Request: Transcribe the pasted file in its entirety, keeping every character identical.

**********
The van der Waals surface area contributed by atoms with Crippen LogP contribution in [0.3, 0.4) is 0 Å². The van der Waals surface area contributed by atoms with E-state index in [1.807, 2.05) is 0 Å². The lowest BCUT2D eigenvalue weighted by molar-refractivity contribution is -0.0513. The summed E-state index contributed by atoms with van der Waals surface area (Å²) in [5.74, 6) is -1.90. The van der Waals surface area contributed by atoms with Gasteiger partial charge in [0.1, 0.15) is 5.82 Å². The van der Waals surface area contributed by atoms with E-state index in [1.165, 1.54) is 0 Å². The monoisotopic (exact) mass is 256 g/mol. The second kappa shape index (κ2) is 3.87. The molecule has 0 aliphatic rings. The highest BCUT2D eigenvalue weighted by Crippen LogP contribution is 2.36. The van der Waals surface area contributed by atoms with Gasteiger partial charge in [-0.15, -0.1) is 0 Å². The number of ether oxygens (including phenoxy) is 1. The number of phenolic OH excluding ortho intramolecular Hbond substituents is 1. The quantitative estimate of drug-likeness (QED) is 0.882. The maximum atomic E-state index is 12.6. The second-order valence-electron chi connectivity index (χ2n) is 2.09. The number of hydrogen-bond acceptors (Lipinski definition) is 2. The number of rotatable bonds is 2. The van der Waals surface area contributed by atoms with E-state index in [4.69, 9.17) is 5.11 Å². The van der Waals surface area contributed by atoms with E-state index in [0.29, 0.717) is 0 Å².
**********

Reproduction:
The van der Waals surface area contributed by atoms with Crippen LogP contribution in [0.3, 0.4) is 0 Å². The van der Waals surface area contributed by atoms with E-state index in [1.807, 2.05) is 0 Å². The lowest BCUT2D eigenvalue weighted by molar-refractivity contribution is -0.0513. The summed E-state index contributed by atoms with van der Waals surface area (Å²) in [5.74, 6) is -1.90. The van der Waals surface area contributed by atoms with Gasteiger partial charge in [0.1, 0.15) is 5.82 Å². The van der Waals surface area contributed by atoms with E-state index in [1.165, 1.54) is 0 Å². The monoisotopic (exact) mass is 256 g/mol. The second kappa shape index (κ2) is 3.87. The molecule has 0 aliphatic rings. The highest BCUT2D eigenvalue weighted by Crippen LogP contribution is 2.36. The van der Waals surface area contributed by atoms with Gasteiger partial charge in [-0.15, -0.1) is 0 Å². The number of ether oxygens (including phenoxy) is 1. The number of phenolic OH excluding ortho intramolecular Hbond substituents is 1. The quantitative estimate of drug-likeness (QED) is 0.882. The maximum atomic E-state index is 12.6. The second-order valence-electron chi connectivity index (χ2n) is 2.09. The number of hydrogen-bond acceptors (Lipinski definition) is 2. The number of rotatable bonds is 2. The van der Waals surface area contributed by atoms with E-state index in [4.69, 9.17) is 5.11 Å². The van der Waals surface area contributed by atoms with E-state index in [0.29, 0.717) is 0 Å².